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Pinch and Punch…

To celebrate the first day of December, here are some Santa socks. I don’t actually know how I acquired these socks or who they belong to. If they are yours, you can’t have them back. Sorry.


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Yesterday, the H1B and I caught the subway up to the Museum of New York City on East 103 street. Much of the place is under renovation but it does have a very good film, narrated by Stanley Tucci, about the history of New York from the first Dutch settlers to present day.

A visit to the museum is also worth the visit for a walk down through Central Park, where we haven’t returned to since our first stint here in the summer. (We lived on 66th and 1st in a oven-hot studio with an industrial scale air-con unit that froze one small strata of air and nothing else – I actually woke up one night with boiling hot legs and an ice cream headache because the slim icy jet was aimed at the pillows. The park became something of a front lounge and dining room for us as the apartment was too horrible to spend the evening in.)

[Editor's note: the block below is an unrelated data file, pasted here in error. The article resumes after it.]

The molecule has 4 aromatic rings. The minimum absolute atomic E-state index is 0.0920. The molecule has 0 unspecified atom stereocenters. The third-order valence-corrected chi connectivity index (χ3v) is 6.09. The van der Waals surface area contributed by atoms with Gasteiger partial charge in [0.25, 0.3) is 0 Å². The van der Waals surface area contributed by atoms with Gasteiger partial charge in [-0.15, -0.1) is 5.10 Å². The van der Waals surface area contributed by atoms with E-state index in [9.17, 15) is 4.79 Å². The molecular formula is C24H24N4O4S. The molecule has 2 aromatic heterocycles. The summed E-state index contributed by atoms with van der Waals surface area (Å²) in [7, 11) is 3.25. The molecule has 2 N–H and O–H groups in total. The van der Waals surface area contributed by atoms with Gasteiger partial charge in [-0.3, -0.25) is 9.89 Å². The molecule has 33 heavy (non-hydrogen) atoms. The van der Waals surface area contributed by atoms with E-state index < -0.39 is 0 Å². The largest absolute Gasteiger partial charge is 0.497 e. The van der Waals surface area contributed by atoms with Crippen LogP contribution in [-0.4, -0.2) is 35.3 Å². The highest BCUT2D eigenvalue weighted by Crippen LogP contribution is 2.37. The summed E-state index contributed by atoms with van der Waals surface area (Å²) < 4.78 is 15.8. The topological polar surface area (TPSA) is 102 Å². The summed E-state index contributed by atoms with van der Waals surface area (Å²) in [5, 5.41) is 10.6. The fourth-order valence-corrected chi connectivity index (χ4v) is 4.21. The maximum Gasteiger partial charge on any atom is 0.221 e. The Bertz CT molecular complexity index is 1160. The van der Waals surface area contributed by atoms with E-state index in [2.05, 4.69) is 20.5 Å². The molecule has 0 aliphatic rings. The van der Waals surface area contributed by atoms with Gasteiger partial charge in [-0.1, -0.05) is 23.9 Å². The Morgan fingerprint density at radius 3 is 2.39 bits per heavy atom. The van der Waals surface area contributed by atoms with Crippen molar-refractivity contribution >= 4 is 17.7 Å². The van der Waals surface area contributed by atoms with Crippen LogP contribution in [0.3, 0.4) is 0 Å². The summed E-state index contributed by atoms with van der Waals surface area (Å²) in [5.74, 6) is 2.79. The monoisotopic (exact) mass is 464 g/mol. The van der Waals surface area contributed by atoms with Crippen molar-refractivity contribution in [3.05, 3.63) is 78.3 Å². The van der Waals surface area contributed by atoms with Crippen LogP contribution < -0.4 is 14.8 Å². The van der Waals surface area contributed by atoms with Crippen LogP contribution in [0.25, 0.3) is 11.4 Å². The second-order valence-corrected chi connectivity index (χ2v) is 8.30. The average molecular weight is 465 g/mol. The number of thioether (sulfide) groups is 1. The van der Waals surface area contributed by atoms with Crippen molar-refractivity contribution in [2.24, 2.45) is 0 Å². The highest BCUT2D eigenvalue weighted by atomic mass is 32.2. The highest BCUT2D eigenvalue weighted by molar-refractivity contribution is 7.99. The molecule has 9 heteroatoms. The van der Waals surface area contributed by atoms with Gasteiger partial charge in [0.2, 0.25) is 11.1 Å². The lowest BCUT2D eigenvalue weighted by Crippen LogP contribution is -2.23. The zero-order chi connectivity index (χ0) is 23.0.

After a brief stop for a drink at the always charming if not touristy Boathouse, we headed south and via the skating rink at Central Park

… ended up on a very Christmassy 5th Avenue and at the window displays of Bergdorf Goodman.

Now these are what I call a Christmas window display… magical.

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Ice Skating NYC

Yesterday we walked past Bryant Park, after being too late to see the Macys Thanksgiving Parade (which starts at an unholy 9am), and saw that the ice skating rink was up and running. It was a beautifully mild fall day but the atmosphere felt festive enough to get us ridiiiculously excited about Christmas.

Ice Skating in Bryant Park

Ice Skating Bryant Park

We didn’t get on the ice this time, instead settled around the stone fire pit with a cup of hot spiked apple cider (apple juice, spices and Amaretto).